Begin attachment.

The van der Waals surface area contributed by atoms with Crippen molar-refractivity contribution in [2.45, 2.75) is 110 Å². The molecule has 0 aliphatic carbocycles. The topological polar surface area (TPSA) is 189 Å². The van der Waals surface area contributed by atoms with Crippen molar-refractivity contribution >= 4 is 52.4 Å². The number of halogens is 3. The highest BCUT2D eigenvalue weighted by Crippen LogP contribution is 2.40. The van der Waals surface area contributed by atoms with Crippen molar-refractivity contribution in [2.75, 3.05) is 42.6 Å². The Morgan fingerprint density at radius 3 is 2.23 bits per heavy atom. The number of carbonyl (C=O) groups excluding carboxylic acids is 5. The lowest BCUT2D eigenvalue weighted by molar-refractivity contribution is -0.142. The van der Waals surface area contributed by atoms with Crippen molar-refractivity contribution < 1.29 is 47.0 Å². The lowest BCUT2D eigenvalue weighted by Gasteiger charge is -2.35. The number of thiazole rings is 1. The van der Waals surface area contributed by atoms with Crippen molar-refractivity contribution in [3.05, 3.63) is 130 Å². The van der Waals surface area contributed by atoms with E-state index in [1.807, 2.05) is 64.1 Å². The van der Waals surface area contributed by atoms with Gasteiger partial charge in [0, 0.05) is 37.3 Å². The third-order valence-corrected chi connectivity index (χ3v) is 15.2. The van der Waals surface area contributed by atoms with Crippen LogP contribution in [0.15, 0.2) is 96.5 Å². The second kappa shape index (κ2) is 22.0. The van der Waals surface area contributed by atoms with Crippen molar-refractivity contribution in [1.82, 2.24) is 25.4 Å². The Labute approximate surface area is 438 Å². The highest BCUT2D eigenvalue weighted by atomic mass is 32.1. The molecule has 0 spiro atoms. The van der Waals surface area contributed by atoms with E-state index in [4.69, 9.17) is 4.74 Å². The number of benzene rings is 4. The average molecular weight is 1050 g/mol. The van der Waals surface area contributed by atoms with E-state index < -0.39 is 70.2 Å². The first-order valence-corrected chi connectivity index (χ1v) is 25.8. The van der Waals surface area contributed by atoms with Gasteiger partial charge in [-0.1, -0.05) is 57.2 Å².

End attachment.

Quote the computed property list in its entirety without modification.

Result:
The van der Waals surface area contributed by atoms with Crippen molar-refractivity contribution in [2.45, 2.75) is 110 Å². The molecule has 0 aliphatic carbocycles. The topological polar surface area (TPSA) is 189 Å². The van der Waals surface area contributed by atoms with Crippen molar-refractivity contribution >= 4 is 52.4 Å². The number of halogens is 3. The highest BCUT2D eigenvalue weighted by Crippen LogP contribution is 2.40. The van der Waals surface area contributed by atoms with Crippen molar-refractivity contribution in [2.75, 3.05) is 42.6 Å². The Morgan fingerprint density at radius 3 is 2.23 bits per heavy atom. The number of carbonyl (C=O) groups excluding carboxylic acids is 5. The lowest BCUT2D eigenvalue weighted by molar-refractivity contribution is -0.142. The van der Waals surface area contributed by atoms with Crippen molar-refractivity contribution < 1.29 is 47.0 Å². The lowest BCUT2D eigenvalue weighted by Gasteiger charge is -2.35. The number of thiazole rings is 1. The van der Waals surface area contributed by atoms with Crippen molar-refractivity contribution in [3.05, 3.63) is 130 Å². The van der Waals surface area contributed by atoms with E-state index in [1.807, 2.05) is 64.1 Å². The van der Waals surface area contributed by atoms with Gasteiger partial charge in [0, 0.05) is 37.3 Å². The third-order valence-corrected chi connectivity index (χ3v) is 15.2. The van der Waals surface area contributed by atoms with Crippen LogP contribution in [0.15, 0.2) is 96.5 Å². The second kappa shape index (κ2) is 22.0. The van der Waals surface area contributed by atoms with Crippen molar-refractivity contribution in [1.82, 2.24) is 25.4 Å². The Labute approximate surface area is 438 Å². The highest BCUT2D eigenvalue weighted by atomic mass is 32.1. The molecule has 0 spiro atoms. The van der Waals surface area contributed by atoms with E-state index in [4.69, 9.17) is 4.74 Å². The number of benzene rings is 4. The average molecular weight is 1050 g/mol. The van der Waals surface area contributed by atoms with E-state index < -0.39 is 70.2 Å². The first-order valence-corrected chi connectivity index (χ1v) is 25.8. The van der Waals surface area contributed by atoms with Gasteiger partial charge in [-0.1, -0.05) is 57.2 Å².